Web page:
Sartre Essay - Critical Essays

Annie Cohen-Solal


As an adult, Jean-Paul Sartre would deny any influence from his father, dead before the son’s second birthday, yet Annie Cohen-Solal chooses to open her study with this absent father and his bourgeois milieu, seeking the traits common to Jean-Baptiste and his son: their impatient intelligence, ambition, and yearning for the unknown and exotic. Jean-Paul Sartre enjoyed a privileged, bookish youth. He studied in the most elite of French schools and, upon graduation, began a career as a teacher of philosophy in secondary schools. He formed lifelong ties with the brilliant philosopher and writer Simone de Beauvoir in an open relationship that was not quite a marriage but which yet served as the base for a large, extended “family” of friends, former students, and lovers.

As his first writings took shape, Sartre already was repudiating the bourgeois society of his childhood. World War II and the occupation of France swept him into uniform, through prison camp, and into the Resistance. His thought and writing changed under the pressure of war, and he emerged as the preeminent figure of the intellectual group known as the existentialists. His major works established him as a novelist, philosopher, dramatist, and journalist, bringing him into contact with the leading literary and political figures of the postwar period. The development of the Cold War opened a new role for Sartre as a political activist who became progressively more radical in thought and rhetoric. He traveled the world to observe developing revolutions and decry racial and political abuses. His fertile life as a writer yielded him a worldwide circle of influence, his gifts as teacher and friend secured for him a role as grand old man of the anarchic European left.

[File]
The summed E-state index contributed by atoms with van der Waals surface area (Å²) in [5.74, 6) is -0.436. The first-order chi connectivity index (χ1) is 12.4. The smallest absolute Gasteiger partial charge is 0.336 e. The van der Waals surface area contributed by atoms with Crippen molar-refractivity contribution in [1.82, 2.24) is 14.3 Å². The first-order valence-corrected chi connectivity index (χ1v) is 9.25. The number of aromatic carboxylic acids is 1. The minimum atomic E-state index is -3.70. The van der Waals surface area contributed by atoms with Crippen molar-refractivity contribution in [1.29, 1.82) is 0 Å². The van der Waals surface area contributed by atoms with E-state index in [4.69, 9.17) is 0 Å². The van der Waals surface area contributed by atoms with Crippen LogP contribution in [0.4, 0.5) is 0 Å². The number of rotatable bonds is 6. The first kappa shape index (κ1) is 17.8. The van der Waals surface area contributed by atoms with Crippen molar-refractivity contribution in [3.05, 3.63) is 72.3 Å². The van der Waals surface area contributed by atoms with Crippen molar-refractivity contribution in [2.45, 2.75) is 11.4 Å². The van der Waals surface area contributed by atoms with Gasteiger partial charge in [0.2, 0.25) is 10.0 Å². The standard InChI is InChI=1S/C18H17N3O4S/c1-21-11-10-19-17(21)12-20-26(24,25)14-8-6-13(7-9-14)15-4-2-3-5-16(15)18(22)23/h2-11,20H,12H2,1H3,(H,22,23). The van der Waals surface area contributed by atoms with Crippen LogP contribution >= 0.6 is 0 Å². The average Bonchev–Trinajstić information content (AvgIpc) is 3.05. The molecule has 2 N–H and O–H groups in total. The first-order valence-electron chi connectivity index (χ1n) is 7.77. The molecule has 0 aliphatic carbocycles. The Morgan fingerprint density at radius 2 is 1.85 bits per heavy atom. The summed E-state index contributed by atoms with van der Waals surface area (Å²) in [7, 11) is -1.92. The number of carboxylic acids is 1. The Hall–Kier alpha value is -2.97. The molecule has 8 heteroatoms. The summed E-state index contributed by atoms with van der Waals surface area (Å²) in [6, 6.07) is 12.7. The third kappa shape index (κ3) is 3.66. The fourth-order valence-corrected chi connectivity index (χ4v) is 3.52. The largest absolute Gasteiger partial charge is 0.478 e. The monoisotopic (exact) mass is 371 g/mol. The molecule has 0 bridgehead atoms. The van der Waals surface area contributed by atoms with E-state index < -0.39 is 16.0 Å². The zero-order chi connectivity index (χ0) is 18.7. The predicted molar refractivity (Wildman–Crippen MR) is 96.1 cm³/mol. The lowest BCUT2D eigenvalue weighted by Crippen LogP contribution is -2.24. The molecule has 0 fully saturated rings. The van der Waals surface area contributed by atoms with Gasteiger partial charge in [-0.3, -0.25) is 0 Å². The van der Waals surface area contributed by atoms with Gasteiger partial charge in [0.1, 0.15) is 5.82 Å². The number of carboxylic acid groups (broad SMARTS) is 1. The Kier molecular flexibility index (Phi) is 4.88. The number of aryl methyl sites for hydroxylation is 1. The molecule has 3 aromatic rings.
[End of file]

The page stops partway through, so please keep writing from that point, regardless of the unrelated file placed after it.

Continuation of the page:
Cohen-Solal remains stylistically restrained as she presents an impressive body of information, following the path of Sartre’s love affairs as well as his philosophic and political development. She produces a rich and coherent portrait, impartial in its reflection of the history of an epoch as well as one very highly individual life.

Anna Cancogni’s excellent English translation is flowing and unobtrusive. The text is accompanied by notes, a full index, and an exhaustive bibliography. SARTRE: A LIFE is an easily read book on a complex and difficult man.